When and whom to test for a genetic predisposition to cancer has been confusing to both patients and many doctors. The traditionally high cost of testing (thousands of dollars), coupled with insurance companies’ reluctance to pay for testing in the general population, has led to a mystique that such testing is both unnecessary and unaffordable to most people. However, there is one group that seemingly would be ripe for such testing – an ethnic group that has ten times the chance of carrying a genetic mutation that, when present, can cause an 80% lifetime risk of breast cancer and more than a 40% lifetime risk of ovarian cancer. Furthermore, because of a genetic concept known as founder mutations, the cost of doing genetic testing in this population is about a tenth what it would normally be.
The ethnic population I am speaking about are people of Jewish descent from eastern Europe and Russia – the so-called Ashkenazi population which encompasses almost all Jewish people in the United States. And while this group would seem to be the perfect genetic storm of high chance of carrying a mutation, high risk of life threatening disease, and relatively low cost to testing, it is also in my experience the perfect storm for excuses not to test: “Nobody in my family has it”, “My insurance won’t cover it”, “I’ll lose my insurance if I am a carrier”, “I would never have my breasts removed”, “I’ve already had cancer”, “I’m too old to do anything about”, “I’m too young to think about it.”
A recent study conducted in Israel has brought to public attention what some of us in the field of cancer genetic testing have been saying for years: If you are of Jewish descent, even if you don’t have a personal or family history of breast or ovarian cancer, you should consider being tested for the BRCA1 and BRCA2 founder mutations. (BRCA1 refers to the first discovered breast cancer associated gene and BRCA2 for the second such discovered gene).
Yet what difference would it make, you ask? Most people’s thoughts about BRCA are focused on breast cancer risk. Understandably, many women who are fine now are reluctant to consider genetic testing and contemplate prophylactic mastectomies to prevent a breast cancer they may or may not get in the future, due to a genetic mutation. Nonetheless, BRCA women carriers have other options when it comes to reducing breast cancer risk and younger women who carry mutations should afford themselves of screening starting at age 25 with MRI as a complement to mammography. However, the even more compelling reason to be tested is the inordinately high risk of ovarian cancer in this population.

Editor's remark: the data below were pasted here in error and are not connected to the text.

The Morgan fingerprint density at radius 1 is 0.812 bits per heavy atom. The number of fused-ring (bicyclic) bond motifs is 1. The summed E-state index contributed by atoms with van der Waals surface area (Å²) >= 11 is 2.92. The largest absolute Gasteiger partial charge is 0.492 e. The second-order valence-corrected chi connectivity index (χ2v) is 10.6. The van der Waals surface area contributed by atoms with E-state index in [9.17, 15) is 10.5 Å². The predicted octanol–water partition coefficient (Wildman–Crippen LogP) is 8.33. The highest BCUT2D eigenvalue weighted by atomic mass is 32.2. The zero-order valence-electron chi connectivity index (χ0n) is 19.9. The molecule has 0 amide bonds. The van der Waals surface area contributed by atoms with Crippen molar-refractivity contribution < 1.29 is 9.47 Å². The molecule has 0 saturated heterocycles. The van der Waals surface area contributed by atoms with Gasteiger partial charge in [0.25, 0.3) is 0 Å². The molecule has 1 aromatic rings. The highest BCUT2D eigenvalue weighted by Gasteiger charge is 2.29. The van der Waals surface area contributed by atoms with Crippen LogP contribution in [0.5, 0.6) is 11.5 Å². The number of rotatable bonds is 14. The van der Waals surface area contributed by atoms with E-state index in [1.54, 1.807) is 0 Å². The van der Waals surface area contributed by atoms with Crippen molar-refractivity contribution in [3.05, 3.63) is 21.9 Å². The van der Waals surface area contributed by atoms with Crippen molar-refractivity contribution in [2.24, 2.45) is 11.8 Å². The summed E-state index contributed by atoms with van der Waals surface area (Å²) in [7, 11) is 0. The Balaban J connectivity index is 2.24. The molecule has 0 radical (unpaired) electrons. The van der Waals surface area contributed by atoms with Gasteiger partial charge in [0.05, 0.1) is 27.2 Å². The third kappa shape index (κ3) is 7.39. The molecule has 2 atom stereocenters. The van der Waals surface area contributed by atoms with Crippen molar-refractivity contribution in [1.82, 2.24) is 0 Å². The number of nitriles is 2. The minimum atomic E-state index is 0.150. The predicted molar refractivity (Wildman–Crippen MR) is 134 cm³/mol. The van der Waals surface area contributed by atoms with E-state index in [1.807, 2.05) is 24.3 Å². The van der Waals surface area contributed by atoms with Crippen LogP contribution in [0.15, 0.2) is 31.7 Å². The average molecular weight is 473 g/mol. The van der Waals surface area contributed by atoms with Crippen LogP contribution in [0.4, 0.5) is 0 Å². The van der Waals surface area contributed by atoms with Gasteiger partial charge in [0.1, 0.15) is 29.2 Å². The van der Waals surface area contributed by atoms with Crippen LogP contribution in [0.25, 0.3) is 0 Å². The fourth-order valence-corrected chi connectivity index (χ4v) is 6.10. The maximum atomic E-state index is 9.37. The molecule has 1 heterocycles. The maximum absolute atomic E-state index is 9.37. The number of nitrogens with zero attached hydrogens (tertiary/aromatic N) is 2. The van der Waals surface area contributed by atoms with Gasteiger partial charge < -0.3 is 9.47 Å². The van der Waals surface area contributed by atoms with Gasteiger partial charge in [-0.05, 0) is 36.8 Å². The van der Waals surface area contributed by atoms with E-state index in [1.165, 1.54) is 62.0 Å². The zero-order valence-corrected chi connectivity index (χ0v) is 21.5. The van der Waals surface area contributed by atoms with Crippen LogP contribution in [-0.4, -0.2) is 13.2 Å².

As shown above, the lifetime risk of ovarian cancer in BRCA carriers in the Israeli study was over 50% and starts to dramatically rise in their mid forties. Unfortunately, there is NO effective screening for ovarian cancer; but having one’s ovaries removed after having your family effectively prevents ovarian cancer. Today, laparoscopic or robotic removal of the ovaries is a relatively simple surgical procedure with a quick recuperation.
As summarized by the study authors: “We determined that risks of breast and ovarian cancer for BRCA1 and BRCA2 mutation carriers ascertained from the general population are as high as for mutation carriers ascertained through personal or family history of cancer. General screening of BRCA1 and BRCA2 would identify many carriers who are currently not evaluated and could serve as a model for population screening for genetic predisposition to cancer.”
Today we live in an age called “evidence based medicine” whereby, even if something is obvious on the face of it, one must do a study to prove it is true before it can become accepted medical practice for which insurance companies will pay. This study both provides such evidence and has increased public awareness of the benefits of cancer predisposition testing. It also opens the door to insurance companies offering universal testing of BRCA in the Jewish Ashkenazi population even when there is no known family history of breast or ovarian cancer.
So, to all my friends of the Jewish faith who are in synagogue this week celebrating the coming of the Jewish New Year, take a look around. One in forty of you carries a genetic tendency that began over 2000 years ago and through both men and women has been passed down from generation to generation as are the biblical passages you are reading about. This is one case where we have the potential to alter our genetic destiny – so consider BRCA counseling and testing in the New Year to come; even if no one in your family has had breast or ovarian cancer and your insurance company is stingy. Then pen a letter to your insurance company and your benefits manager inquiring why one of the most cost-effective and life-saving tests we can offer is not routinely covered in this high risk population.
by Dr Ed Taubman Olney Maryland 301-774-5400
General Internal Medicine and Cancer Genetic Counseling